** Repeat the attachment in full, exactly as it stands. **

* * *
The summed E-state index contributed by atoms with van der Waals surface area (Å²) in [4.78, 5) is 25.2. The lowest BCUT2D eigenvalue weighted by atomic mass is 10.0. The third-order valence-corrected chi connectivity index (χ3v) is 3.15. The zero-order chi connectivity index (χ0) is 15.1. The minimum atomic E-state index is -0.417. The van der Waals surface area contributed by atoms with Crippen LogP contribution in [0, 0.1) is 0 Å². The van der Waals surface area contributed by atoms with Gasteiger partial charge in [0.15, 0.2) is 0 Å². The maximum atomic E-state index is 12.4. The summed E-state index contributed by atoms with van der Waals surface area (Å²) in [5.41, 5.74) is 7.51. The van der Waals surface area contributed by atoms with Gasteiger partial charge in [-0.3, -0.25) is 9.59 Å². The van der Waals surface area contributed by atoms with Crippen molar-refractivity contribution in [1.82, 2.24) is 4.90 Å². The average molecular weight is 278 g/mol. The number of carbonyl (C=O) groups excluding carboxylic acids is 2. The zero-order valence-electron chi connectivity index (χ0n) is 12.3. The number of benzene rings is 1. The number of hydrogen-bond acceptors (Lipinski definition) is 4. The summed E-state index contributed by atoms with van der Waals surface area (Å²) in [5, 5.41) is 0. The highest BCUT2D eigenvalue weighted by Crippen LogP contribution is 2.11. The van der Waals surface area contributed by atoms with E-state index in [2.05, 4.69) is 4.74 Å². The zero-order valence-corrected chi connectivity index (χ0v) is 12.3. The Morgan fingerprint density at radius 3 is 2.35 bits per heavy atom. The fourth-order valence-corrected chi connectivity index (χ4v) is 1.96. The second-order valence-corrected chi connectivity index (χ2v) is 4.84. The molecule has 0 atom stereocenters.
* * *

The summed E-state index contributed by atoms with van der Waals surface area (Å²) in [4.78, 5) is 25.2. The lowest BCUT2D eigenvalue weighted by atomic mass is 10.0. The third-order valence-corrected chi connectivity index (χ3v) is 3.15. The zero-order chi connectivity index (χ0) is 15.1. The minimum atomic E-state index is -0.417. The van der Waals surface area contributed by atoms with Crippen LogP contribution in [0, 0.1) is 0 Å². The van der Waals surface area contributed by atoms with Gasteiger partial charge in [0.15, 0.2) is 0 Å². The maximum atomic E-state index is 12.4. The summed E-state index contributed by atoms with van der Waals surface area (Å²) in [5.41, 5.74) is 7.51. The van der Waals surface area contributed by atoms with Gasteiger partial charge in [-0.3, -0.25) is 9.59 Å². The van der Waals surface area contributed by atoms with Crippen molar-refractivity contribution in [1.82, 2.24) is 4.90 Å². The average molecular weight is 278 g/mol. The number of carbonyl (C=O) groups excluding carboxylic acids is 2. The zero-order valence-electron chi connectivity index (χ0n) is 12.3. The number of benzene rings is 1. The number of hydrogen-bond acceptors (Lipinski definition) is 4. The summed E-state index contributed by atoms with van der Waals surface area (Å²) in [5, 5.41) is 0. The highest BCUT2D eigenvalue weighted by Crippen LogP contribution is 2.11. The van der Waals surface area contributed by atoms with E-state index in [2.05, 4.69) is 4.74 Å². The zero-order valence-corrected chi connectivity index (χ0v) is 12.3. The Morgan fingerprint density at radius 3 is 2.35 bits per heavy atom. The fourth-order valence-corrected chi connectivity index (χ4v) is 1.96. The second-order valence-corrected chi connectivity index (χ2v) is 4.84. The molecule has 0 atom stereocenters.